The Settlers: Heritage of Kings

Platform

zScore

35%

The Settlers: Heritage of Kings

Developer:Blue Byte Genre:Strategy Release Date: Download Games Free Now!

About The Game

Fifth installment in the Settlers series. The focus of the game remains the same in many ways, but this time, players will find a new main character named Dario waiting for their control. He seems to have lost his kingdom and is trying to get it back. The first mission will find him with a stronghold and a few loyal serfs. After telling them to do some work and get some infrastructure going, artisans will move into the settlement looking for good work. Of course, if you want to keep these skilled workers in your town, you'll have to keep them happy with food and home. And so begins the balance of resources vs. growth. And on top of all of that, you're going to have to worry about the military doing its thing as well. Instead of training units, you train leaders who will then recruit men from the military buildings. These men can then be trained in turn to higher levels or gain experience from battle.

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The Settlers: Heritage of Kings Review

By Chad Montague |

There was a reason that I held some little soft spot in my otherwise steely heart for The Settlers games in the past. That soft spot contained a certain charm and likeability sat in those cartoony bodies. The games might not have been the best strategy series ever, but at least it had its style to set it apart from the crowd. Not only did they change the style of the art, which was a mistake as far as I'm concerned, but also tried to "Americanize" the game by making it more combat oriented. Sadly, the combat added does nothing to promote the genre, even going so far as to be reminiscent of so many cookie cutter RTSs that cluttered our lives 3-5 years ago. The Settlers: Heritage of Kings is... bland. That's the word. Bland. I have a feeling I would forget about it immediately after writing the review if the music wasn't scratching through my head like a broken record.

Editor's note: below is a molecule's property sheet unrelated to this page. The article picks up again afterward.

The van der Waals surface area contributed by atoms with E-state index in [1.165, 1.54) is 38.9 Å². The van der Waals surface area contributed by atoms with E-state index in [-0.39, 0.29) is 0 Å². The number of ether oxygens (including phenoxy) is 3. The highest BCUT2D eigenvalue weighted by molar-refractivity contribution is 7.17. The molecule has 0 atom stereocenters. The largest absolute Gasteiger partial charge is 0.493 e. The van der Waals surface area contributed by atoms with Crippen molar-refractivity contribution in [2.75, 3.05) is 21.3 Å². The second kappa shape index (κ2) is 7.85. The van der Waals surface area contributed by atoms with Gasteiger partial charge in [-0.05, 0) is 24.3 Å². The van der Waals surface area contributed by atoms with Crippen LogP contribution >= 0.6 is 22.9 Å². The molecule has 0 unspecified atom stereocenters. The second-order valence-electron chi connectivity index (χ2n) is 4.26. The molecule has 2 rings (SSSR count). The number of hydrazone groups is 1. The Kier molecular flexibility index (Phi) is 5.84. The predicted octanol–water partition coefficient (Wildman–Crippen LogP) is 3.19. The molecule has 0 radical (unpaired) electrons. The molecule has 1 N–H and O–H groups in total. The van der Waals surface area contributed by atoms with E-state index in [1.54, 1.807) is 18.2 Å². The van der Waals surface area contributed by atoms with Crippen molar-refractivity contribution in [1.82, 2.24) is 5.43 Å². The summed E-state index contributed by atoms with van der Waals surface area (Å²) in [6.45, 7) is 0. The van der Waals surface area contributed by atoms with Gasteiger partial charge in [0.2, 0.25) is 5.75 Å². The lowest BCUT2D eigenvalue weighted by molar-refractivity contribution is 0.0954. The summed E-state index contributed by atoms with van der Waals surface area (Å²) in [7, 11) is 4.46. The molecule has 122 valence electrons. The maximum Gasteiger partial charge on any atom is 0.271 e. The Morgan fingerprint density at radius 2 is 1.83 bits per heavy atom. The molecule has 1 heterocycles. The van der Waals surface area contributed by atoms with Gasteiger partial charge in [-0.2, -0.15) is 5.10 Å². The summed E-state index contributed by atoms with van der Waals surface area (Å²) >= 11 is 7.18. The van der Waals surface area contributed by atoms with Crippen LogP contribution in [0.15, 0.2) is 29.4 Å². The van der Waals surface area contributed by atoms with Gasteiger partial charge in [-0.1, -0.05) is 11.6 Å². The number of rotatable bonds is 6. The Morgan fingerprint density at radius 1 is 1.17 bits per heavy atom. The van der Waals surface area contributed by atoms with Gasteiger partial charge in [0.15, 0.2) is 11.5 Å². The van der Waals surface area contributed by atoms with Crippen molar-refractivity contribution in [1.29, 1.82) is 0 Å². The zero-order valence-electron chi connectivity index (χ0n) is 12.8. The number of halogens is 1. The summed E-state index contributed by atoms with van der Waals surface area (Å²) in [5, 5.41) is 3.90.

The thing is, Heritage of Kings isn't a horrible game. I don't know that I would even truly call it bad. It's just... well, it's just there with no nutritional value. Take Dario (a name that inspires respect and awe in Medieval Times restaurants everywhere) the main character. He's the son of a king that was whisked away to safety by his mother, the queen, only to find out because of an amulet that he was the "rightful" heir to the throne. So far so average, right? Well, along the way, he meets up with old friends that join forces with him. A mountain ranging dwarf that blows things up, a soldier friend from home that can whoop armies all by his lonesome, a misunderstood thief girl, a wise old uncle... you get the picture. They'll help him take back his country one territory at a time, gathering folks grateful for his help and leadership, some of whom will actually hand their towns over to him.